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North Korea missile test angers Japan, South Korea

Japan PM sees 'no bright future' for North Korea 'on this path' while South Korea leader orders live-fire missile drill.

hokkaido

World leaders have condemned North Korea after it conducted its longest-ever test flight of a ballistic missile, with some calling for even tougher sanctions.

Shinzo Abe, Japan's prime minister, called on the international community to band together after the projectile flew over the northern Japanese island of Hokkaido before falling into the Pacific Ocean on Friday.

"The latest sanctions need to be imposed in full," he said. "North Korea needs to be made to understand that if it continues on this path, there is no bright future for it."


READ MORE: North Korea's nuclear weapons: Here is what we know


For his part, South Korea's President Moon Jae-in ordered his military to conduct a live-fire ballistic missile drill.

Moon said having a dialogue with North Korea is "impossible", and the country should face stronger sanctions and pressure from the international community.

"We should be equipped with protecting ourselves from North Korea's growing nuclear and missile threats and to eliminate those threats by quickly punishing them in cases of provocation against us," he said

The White House said US President Donald Trump had been briefed on the latest launch.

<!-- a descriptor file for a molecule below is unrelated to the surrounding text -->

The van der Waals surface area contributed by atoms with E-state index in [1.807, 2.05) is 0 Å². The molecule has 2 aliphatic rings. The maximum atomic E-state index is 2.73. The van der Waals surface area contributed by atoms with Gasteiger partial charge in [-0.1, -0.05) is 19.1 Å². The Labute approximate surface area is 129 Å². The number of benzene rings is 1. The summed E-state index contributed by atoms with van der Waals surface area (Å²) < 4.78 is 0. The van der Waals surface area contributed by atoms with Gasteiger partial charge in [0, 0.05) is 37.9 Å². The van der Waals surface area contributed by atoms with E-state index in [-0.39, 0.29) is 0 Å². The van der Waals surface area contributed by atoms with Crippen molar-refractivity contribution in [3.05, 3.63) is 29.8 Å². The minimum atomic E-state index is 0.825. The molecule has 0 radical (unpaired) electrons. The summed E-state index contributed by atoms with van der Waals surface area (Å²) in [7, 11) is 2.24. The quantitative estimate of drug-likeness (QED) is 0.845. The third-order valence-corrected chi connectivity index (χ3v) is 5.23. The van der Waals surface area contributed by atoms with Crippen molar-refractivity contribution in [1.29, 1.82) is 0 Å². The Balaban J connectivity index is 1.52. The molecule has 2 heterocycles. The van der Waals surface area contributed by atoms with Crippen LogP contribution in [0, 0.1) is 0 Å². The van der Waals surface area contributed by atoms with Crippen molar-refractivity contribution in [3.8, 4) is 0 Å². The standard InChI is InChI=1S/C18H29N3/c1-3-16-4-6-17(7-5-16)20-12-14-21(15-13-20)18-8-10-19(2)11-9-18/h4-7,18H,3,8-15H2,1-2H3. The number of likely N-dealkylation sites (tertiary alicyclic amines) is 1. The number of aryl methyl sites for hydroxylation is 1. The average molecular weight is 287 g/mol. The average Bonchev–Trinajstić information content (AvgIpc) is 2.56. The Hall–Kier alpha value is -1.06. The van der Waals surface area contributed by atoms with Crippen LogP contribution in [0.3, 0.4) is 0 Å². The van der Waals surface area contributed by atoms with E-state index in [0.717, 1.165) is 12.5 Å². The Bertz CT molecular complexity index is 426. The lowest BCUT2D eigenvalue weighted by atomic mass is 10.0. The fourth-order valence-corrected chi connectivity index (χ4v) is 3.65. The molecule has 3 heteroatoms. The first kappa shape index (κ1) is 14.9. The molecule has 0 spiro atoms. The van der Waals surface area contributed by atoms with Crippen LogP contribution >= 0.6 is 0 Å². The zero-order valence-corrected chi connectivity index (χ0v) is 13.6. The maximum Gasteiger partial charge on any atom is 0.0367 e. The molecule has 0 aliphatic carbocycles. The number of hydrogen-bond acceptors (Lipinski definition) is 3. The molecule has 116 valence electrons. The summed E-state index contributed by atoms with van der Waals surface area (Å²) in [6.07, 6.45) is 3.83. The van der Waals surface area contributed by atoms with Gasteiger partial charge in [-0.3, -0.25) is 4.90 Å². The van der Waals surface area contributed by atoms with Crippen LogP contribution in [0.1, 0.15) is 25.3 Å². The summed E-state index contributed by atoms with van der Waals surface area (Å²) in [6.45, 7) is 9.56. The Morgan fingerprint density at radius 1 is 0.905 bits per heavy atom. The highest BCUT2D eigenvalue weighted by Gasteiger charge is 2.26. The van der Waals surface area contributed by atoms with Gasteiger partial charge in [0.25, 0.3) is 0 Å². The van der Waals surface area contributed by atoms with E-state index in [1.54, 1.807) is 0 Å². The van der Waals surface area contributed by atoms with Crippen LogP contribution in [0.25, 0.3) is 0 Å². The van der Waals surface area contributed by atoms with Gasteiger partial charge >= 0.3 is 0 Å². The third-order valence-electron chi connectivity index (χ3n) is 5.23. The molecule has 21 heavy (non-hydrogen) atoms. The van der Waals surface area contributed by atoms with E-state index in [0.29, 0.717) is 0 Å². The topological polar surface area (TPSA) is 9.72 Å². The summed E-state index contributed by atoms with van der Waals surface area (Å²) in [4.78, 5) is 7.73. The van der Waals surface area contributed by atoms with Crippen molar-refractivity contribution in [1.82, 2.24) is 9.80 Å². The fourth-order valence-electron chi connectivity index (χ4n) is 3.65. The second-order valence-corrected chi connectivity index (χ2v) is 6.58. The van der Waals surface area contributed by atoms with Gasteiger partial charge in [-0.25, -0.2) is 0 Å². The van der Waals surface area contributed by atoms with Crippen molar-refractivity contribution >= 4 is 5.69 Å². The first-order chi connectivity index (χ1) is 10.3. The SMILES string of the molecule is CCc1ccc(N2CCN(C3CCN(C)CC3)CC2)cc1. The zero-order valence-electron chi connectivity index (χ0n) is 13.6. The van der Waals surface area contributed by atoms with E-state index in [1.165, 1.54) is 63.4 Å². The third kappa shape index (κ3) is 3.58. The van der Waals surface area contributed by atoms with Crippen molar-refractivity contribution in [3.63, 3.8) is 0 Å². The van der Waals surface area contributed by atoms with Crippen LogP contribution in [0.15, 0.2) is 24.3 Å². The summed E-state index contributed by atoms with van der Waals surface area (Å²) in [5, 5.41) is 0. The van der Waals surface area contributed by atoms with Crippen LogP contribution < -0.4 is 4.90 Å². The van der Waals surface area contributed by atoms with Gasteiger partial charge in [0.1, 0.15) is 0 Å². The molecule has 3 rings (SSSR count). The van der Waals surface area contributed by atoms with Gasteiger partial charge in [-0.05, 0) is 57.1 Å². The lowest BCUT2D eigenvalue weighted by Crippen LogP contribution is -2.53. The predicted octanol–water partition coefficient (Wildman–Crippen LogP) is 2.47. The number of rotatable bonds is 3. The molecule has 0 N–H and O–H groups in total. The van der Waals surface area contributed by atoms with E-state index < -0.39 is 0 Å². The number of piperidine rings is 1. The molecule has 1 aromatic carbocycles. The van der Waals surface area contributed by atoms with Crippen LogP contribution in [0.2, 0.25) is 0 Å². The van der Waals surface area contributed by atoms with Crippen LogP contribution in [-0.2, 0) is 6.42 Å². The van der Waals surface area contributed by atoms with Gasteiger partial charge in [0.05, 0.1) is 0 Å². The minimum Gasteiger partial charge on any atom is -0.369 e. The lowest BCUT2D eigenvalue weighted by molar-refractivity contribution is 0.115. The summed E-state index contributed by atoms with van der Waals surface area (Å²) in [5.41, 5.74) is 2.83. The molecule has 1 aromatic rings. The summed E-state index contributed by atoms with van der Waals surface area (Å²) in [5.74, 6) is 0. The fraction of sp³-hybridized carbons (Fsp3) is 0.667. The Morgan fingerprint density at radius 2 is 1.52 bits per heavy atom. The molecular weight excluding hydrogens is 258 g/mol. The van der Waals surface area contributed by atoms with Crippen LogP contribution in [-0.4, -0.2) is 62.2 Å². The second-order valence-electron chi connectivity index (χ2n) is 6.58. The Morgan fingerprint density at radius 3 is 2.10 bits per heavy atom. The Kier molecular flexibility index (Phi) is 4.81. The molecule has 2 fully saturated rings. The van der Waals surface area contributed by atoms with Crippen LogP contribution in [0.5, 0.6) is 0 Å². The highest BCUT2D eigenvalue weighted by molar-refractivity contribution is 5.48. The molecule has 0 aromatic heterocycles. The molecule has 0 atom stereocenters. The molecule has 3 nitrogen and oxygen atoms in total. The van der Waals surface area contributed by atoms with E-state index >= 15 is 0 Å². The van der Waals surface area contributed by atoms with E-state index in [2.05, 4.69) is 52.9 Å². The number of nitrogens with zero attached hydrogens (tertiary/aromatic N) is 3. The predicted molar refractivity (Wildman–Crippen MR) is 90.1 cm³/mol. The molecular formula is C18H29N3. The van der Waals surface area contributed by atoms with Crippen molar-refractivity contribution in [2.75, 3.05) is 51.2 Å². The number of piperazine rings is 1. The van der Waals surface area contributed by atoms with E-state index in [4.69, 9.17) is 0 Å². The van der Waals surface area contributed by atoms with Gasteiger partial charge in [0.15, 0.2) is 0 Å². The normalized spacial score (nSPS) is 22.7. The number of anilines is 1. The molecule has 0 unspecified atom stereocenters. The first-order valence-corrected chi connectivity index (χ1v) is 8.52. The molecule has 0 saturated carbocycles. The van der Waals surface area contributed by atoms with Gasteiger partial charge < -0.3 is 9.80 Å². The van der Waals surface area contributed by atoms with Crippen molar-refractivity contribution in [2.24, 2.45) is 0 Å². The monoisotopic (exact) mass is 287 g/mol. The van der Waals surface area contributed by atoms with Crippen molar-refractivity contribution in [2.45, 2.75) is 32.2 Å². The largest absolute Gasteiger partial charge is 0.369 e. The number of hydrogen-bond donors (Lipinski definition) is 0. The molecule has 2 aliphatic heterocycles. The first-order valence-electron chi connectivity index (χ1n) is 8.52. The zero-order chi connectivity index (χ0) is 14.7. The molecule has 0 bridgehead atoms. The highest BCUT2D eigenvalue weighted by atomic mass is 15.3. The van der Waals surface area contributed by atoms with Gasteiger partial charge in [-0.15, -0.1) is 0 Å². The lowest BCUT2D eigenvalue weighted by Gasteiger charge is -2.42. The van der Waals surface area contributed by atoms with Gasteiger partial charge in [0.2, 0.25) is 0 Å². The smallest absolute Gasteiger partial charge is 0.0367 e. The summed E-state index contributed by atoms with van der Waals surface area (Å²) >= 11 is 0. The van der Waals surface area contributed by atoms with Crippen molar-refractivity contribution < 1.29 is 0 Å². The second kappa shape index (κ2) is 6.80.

Trump wants China to do more to rein in North Korea. China, in turn, favours an international response to the problem.

James Mattis, the Pentagon chief, said the launch on Friday "put millions of Japanese into duck and cover", although residents in northern Japan appeared calm and went about their business as normal after the second such launch in less than a month.

Rex Tillerson, US secretary of state, called for "new measures" against Pyongyang and said the "continued provocations only deepen North Korea's diplomatic and economic isolation".

"China and Russia must indicate their intolerance for these reckless missile launches by taking direct actions of their own," he said.

Taiwan calls meeting

Taiwan convened a national security meeting, amid fears of deterioration in regional security after North Korea's latest missile launch.


READ MORE: NATO chief calls for united response to North Korea


"Our government condemns North Korea's repeated threats of force damaging regional safety and stability," President Tsai Ing-wen's office said in a statement.

Tsai also called on security and diplomatic agencies to carefully monitor developments and keep close contact with friendly nations to jointly maintain stability and order in the region, according to the statement.

The UN Security Council has called for an emergency meeting on Friday.

Friday's missile launch also came just days before world leaders meet in New York for the UN General Assembly session, which will be attended by a high-level North Korean delegation led by the country's foreign minister.

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